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# Taylor Series

The Taylor series is a polynomial of infinite degree used to represent functions like sine, cube roots, and the exponential function. They're how some calculators (and Physicists) make approximations.

# Taylor Series: Level 4 Challenges

The graph of $$\csc(x)\csc(y)=\phi$$ forms a bunch of squares and circles. The area of one of these circles is most nearly which of the following?

Remark: $$\phi = \frac{1+\sqrt{5}}{2}$$

Find the value of $S= \dfrac{\cos 0}{e^0 \cdot 0!}+ \dfrac{\cos 1}{e^1 \cdot 1!}+\dfrac{\cos 2}{e^2 \cdot 2!}+ \cdots$

$$\textbf{Details and Assumptions}$$

• In $$\cos n$$, $$n$$ is considered to be in $$\textbf{radians}$$.

Suppose a particle moves in a right-angled left spiral on an $$xy$$-grid. That is, it moves a distance $$D_{1}(x)$$ in a straight line, stops, makes a right-angled turn to it's "left", travels a distance $$D_{2}(x)$$ in a straight line, stops, makes a right angled turn to its "left", travels a distance $$D_{3}(x)$$ in a straight line and continues in this fashion forever.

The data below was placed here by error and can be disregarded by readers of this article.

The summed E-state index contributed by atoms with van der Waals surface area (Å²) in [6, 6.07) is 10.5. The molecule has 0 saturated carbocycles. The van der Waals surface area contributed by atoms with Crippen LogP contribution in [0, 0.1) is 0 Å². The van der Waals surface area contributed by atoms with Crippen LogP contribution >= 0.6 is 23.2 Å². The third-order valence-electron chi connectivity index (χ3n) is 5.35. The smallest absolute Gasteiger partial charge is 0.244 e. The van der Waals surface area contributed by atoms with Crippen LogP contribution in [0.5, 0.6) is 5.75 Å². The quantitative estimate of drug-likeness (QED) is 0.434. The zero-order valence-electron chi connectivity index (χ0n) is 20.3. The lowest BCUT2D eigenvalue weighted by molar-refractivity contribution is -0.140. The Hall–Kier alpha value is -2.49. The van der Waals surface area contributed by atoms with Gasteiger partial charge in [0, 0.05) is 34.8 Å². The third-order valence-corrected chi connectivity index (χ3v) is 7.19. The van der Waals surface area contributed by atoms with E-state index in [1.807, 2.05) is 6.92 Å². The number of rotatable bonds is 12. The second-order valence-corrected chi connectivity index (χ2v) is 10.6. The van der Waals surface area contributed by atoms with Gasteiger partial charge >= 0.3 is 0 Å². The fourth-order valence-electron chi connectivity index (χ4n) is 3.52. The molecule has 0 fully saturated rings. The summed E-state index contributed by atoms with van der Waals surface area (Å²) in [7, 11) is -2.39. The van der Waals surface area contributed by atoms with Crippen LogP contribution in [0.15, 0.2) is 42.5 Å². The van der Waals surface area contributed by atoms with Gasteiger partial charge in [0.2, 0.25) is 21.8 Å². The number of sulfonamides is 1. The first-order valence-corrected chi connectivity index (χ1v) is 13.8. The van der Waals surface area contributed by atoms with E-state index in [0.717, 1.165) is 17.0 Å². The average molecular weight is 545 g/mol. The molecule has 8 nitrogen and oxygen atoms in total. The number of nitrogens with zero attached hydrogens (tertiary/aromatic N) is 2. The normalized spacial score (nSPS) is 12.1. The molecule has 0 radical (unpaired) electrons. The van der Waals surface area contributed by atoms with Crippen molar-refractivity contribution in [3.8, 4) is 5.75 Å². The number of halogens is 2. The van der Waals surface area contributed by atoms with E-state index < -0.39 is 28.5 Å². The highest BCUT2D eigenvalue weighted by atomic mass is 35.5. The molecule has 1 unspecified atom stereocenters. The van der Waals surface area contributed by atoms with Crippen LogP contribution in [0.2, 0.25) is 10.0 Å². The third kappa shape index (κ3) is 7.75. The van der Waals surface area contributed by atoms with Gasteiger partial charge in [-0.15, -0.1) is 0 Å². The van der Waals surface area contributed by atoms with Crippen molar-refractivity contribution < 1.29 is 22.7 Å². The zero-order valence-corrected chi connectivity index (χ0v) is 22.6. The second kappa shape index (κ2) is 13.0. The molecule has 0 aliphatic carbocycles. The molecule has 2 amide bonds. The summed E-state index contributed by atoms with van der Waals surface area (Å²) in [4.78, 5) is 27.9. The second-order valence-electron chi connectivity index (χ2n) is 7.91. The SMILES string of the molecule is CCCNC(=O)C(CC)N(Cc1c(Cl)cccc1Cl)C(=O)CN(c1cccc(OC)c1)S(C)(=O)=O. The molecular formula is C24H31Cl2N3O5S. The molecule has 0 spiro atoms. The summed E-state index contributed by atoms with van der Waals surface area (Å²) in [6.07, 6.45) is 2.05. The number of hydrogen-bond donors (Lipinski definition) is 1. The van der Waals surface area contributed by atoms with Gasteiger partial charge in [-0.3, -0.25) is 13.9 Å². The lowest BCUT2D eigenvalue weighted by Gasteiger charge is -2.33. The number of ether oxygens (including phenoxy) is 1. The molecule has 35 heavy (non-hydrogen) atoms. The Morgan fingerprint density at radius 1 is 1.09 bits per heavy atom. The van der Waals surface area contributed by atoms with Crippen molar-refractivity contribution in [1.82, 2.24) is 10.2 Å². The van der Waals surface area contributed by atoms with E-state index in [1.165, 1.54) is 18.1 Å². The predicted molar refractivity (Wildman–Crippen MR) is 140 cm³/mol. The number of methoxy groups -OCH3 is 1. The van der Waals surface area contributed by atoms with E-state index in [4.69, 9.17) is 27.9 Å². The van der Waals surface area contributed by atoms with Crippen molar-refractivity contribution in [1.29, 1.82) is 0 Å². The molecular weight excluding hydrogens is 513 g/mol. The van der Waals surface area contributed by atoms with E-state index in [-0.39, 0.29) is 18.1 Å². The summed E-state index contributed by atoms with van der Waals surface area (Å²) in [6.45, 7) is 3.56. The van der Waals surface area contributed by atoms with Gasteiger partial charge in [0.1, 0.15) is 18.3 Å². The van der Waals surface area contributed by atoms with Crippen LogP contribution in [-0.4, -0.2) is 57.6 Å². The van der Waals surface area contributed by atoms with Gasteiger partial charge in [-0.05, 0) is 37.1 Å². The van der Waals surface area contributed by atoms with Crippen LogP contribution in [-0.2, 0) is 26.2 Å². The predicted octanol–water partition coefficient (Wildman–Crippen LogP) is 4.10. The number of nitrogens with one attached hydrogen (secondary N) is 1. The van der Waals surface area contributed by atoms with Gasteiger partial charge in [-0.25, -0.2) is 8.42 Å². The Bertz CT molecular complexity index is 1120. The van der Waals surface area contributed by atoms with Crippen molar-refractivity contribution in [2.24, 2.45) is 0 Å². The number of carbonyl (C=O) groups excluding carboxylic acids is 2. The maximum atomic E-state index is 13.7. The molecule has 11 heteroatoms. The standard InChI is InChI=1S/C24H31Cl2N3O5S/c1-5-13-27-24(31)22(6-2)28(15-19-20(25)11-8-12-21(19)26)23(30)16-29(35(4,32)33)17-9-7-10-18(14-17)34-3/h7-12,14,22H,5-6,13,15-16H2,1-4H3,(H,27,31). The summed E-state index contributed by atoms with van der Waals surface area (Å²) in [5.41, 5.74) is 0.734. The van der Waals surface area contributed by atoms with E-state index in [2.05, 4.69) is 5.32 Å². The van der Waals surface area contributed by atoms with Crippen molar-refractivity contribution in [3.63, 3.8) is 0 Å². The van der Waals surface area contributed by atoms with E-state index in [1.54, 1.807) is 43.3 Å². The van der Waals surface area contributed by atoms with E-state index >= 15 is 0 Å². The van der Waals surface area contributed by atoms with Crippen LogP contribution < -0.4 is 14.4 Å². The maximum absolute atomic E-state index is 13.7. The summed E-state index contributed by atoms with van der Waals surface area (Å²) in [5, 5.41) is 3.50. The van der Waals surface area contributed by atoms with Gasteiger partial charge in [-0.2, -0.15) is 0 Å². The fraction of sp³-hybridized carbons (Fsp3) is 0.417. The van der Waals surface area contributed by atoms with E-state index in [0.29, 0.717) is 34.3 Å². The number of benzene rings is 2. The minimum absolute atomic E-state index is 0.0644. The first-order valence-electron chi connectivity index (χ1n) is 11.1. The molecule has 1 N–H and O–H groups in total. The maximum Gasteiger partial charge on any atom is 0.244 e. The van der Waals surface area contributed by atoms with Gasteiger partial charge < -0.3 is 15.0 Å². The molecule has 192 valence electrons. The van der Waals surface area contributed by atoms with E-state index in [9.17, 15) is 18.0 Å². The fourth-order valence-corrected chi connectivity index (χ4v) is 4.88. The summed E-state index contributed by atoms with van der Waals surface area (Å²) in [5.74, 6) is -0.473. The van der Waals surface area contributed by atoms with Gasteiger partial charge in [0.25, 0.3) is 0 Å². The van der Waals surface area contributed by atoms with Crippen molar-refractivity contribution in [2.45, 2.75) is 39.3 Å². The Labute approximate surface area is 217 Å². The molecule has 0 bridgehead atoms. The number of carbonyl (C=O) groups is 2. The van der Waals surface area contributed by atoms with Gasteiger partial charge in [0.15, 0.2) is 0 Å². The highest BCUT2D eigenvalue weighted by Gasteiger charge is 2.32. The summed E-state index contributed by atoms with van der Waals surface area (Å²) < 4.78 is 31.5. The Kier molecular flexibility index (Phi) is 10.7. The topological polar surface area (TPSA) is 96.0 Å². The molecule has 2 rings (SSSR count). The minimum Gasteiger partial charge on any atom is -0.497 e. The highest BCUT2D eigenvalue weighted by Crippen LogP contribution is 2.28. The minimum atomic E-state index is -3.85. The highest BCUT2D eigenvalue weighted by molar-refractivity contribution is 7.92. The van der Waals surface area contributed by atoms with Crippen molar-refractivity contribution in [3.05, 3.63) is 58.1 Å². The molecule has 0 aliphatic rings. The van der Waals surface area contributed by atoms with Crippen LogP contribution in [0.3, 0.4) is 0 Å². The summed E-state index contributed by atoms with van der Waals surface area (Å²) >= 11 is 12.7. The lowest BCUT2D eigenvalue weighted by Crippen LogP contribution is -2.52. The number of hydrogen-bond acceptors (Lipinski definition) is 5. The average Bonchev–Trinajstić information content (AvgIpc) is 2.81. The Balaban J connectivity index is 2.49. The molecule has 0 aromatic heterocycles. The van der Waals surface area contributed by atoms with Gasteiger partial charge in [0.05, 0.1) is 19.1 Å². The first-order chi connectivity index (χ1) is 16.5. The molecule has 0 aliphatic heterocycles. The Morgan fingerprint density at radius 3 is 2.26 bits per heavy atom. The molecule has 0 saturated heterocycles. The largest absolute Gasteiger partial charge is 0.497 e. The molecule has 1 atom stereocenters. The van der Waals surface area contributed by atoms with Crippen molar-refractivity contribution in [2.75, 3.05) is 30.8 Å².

If $$D_{n}(x) = \dfrac{x^{n-1}}{(n-1)!}$$ for $$n \ge 1,$$ and if $$x = 2015,$$ then find the magnitude of the straight line distance between the particle's starting and finishing points.

For all integers $$n$$, we define $$\xi_n$$ as follows: $\begin{cases} \xi_n = 1 & \text{if } n \equiv 0 \pmod{4} \text{ or } n \equiv 1 \pmod{4} \\ \xi_n= -1 & \text{if } n \equiv 2 \pmod{4} \text{ or } n \equiv 3 \pmod{4} \end{cases}$ For all $$n \in \mathbb{Z^+}$$, let $f(n)= \xi_0 \dbinom{n}{0} + \xi_1 \dbinom{n}{1} + \xi_2 \dbinom{n}{2} + \cdots + \xi_n \dbinom{n}{n}.$ Find $$\left \lfloor 100 \left( \displaystyle \sum \limits_{n=0}^{\infty} \dfrac{f(n)}{n!} \right) \right \rfloor$$.

Details and assumptions

• As an explicit example, since $$4 \equiv 0 \pmod{4}$$, $$\xi_4= 1$$, whereas $$\xi_6 = -1$$ since $$6 \equiv 2 \pmod{4}$$. Note that $$\xi_0= \xi_1= 1$$.

• The floor function $$\lfloor x \rfloor$$ denotes the largest integer less than or equal to $$x$$. For example, $$\lfloor 3.25 \rfloor = 3, \lfloor 4 \rfloor= 4, \lfloor \pi \rfloor = 3$$.

• You might use a scientific calculator for this problem.

If $$\alpha$$ and $$\beta$$ are roots of the equation $$x^{2}-px+q=0$$ then

$$(\alpha+\beta)x-\frac{1}{2}(\alpha^{2}+\beta^{2})x^{2}+\frac{1}{3}(\alpha^{3}+\beta^{3})x^{3}- \ldots$$ is equal to?

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